The German woman became pregnant. She and the cantor were planning to make the announcement to her family and friends when, one night, there was a knock at the door. A gaunt man in a tattered uniform, a Nazi insignia still pinned to his lapel, shivered in the cold. His hair was in clumps; he hadn’t shaved for days; he had a raw look in his eyes. She didn’t recognize him. Then, like a tree in a storm, she fell into her husband’s arms. And before they kissed, they cried.

The husband moved back into the house with his wife. And the cantor moved to Heidelberg, where he became the cantor for a handful of Jews who had survived — not even enough for a minyan, but still they prayed on Shabbos and celebrated the holidays. Every Friday, the cantor cooked a meal in his small kitchen — chicken soup or borscht, tsimmes, a challah — and after praying he would serve the congregation supper. Again on Saturdays, after the prayers and the reading from the Torah, the cantor served the congregation — poppy-seed cake, or apfelkuchen, or honey cake with coffee. In this way, praying and eating together, the congregation grew. Relatives found one another and moved to Heidelberg. There were marriages, births, brises, bar mitzvahs. The cantor chanted, and cooked blintzes, latkes, stuffed cabbage, and brisket. He chanted for Rosh Hashanah, Yom Kippur, Purim, Shavuot, Pesach, and cooked noodle kugel, kasha, kreplach, and hamentaschen. For forty years, the cantor served the congregation food and prayers. And now more than two hundred people crowded the shopping-mall shul.


“So two months ago, on his seventieth birthday, we threw a big party for the cantor,” Naomi whispered.

The Russians had smuggled vodka into the country under their heavy winter coats, and at the party the men were drinking and toasting, drinking and toasting, the way Russians do.

“To the cantor! May you live another seventy years!”

“To the greatest cantor in Germany! Mazel tov!”

“For his birthday! For his chicken soup!”

“For his forty years of praying — such a voice, such a cook!”

In the back of the room a woman stood holding a bouquet of red roses, a woman no one recognized. She waited until the toasting was over, and then approached the cantor. Her knees were shaking; her mouth was dry. She looked at the floor, blushed, stuttered.

“Happy birthday,” she finally managed. “Congratulations. I’m . . . I’m your daughter.”

And then an avalanche of words.

“My mother died ten years ago and never told me. My father died two months ago. I was standing by his grave, praying, and my mother’s best friend whispered to me so no one else could hear: ‘He wasn’t your real father. Your real father is the cantor in Heidelberg.’ ”

Her tears fell onto the flowers she gripped in her hands.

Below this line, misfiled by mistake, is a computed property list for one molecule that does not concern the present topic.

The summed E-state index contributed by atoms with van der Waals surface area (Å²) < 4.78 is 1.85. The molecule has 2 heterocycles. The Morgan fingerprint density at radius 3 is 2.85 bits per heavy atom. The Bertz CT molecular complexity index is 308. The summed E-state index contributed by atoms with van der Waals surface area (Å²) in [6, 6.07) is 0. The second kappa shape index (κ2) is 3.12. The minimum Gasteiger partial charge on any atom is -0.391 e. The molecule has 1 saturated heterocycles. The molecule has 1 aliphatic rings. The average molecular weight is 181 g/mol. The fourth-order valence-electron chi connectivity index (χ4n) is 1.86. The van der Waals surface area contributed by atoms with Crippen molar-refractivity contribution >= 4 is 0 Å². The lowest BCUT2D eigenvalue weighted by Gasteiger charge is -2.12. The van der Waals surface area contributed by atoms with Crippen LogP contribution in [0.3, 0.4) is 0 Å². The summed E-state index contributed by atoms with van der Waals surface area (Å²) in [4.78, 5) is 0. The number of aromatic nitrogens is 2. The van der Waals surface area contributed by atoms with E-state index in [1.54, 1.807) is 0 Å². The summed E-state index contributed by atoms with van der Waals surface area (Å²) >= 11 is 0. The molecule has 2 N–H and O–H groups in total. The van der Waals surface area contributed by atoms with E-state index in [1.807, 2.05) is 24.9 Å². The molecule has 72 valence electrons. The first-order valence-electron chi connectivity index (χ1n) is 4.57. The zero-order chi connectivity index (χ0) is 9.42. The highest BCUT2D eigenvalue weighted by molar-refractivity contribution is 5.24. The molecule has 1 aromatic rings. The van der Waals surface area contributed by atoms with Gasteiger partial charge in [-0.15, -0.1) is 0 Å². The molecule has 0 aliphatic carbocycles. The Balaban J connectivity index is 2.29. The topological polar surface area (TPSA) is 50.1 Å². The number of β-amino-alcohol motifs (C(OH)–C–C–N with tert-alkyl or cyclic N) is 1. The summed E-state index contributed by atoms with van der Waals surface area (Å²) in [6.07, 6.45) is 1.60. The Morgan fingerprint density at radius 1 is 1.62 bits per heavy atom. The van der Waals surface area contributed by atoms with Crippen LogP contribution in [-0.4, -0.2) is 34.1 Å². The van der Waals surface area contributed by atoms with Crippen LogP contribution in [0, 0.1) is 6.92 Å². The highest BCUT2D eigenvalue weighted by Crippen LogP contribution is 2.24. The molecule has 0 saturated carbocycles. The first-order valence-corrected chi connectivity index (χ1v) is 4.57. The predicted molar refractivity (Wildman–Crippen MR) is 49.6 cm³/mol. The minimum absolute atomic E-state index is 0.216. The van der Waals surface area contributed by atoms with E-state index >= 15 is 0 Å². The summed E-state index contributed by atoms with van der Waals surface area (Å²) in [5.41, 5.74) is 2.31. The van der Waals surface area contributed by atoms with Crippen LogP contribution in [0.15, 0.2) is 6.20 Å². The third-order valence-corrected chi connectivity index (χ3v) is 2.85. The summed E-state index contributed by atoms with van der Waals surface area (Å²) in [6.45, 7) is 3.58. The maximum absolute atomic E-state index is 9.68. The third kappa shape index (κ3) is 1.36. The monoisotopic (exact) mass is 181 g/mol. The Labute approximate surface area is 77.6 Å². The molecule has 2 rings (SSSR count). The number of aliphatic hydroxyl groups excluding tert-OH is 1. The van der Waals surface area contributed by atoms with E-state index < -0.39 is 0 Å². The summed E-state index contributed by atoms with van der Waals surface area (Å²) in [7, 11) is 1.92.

“Happy birthday, Father,” she said, handing the bouquet to the cantor. “My name is Miriam. My mother named me after your wife, who died at Buchenwald.”

The cantor was silent, his tears, too, falling on rose petals.

“I have four children,” Miriam continued. “You have four grandchildren. And they have children, six. You have six great-grandchildren. I want you to come home with me, to meet your family. I want you to come home.”


“So now, every other weekend, the cantor goes home with Miriam,” Naomi whispered to me as we rose for the final prayer. “And she cooks soup for him: chicken soup. A good chicken soup, he tells me. It’s in the genes. And who cooks for us when the cantor is gone? The Russians. They, too, make a great chicken soup, and a fantastic borscht.” She kissed her fingers. “Schön. Isn’t it wunderbar the way life is?”

I looked at the cantor in his long white tallis, rocking back and forth on his heels, lifting his arms to heaven as he greeted the Sabbath, his voice weaving sorrow, joy, and love, like the braided threads of a loaf of challah.

“He bought his daughter a coat for winter,” Naomi whispered. “He was so excited, he brought it to my house to show me and asked if I thought she would like it. ‘Such a coat,’ I said. ‘Not an inexpensive coat.’

“ ‘Three hundred marks,’ he said. ‘A beautiful coat for the winter.’

“I should have such a father.” Naomi poked me with her elbow.

The services were over. People greeted one another with kisses on both cheeks.

“Gut Shabbos.”

“Gut Yontov.”

I wanted to call home. I wanted to say, “Pops, the cantor has a daughter. He visits her on weekends. He bought her a coat for the winter. Pops, they’re still singing the same prayers you sang when you were a boy. They’re still eating chicken soup.”

Naomi guided me into the adjoining room, where tables were laid with white linen and wine glasses. The Russians carried plates of steaming food from the kitchen. The cantor stood at the head table and chanted the Sabbath blessing over the candles, the wine, the bread. And, together, we ate.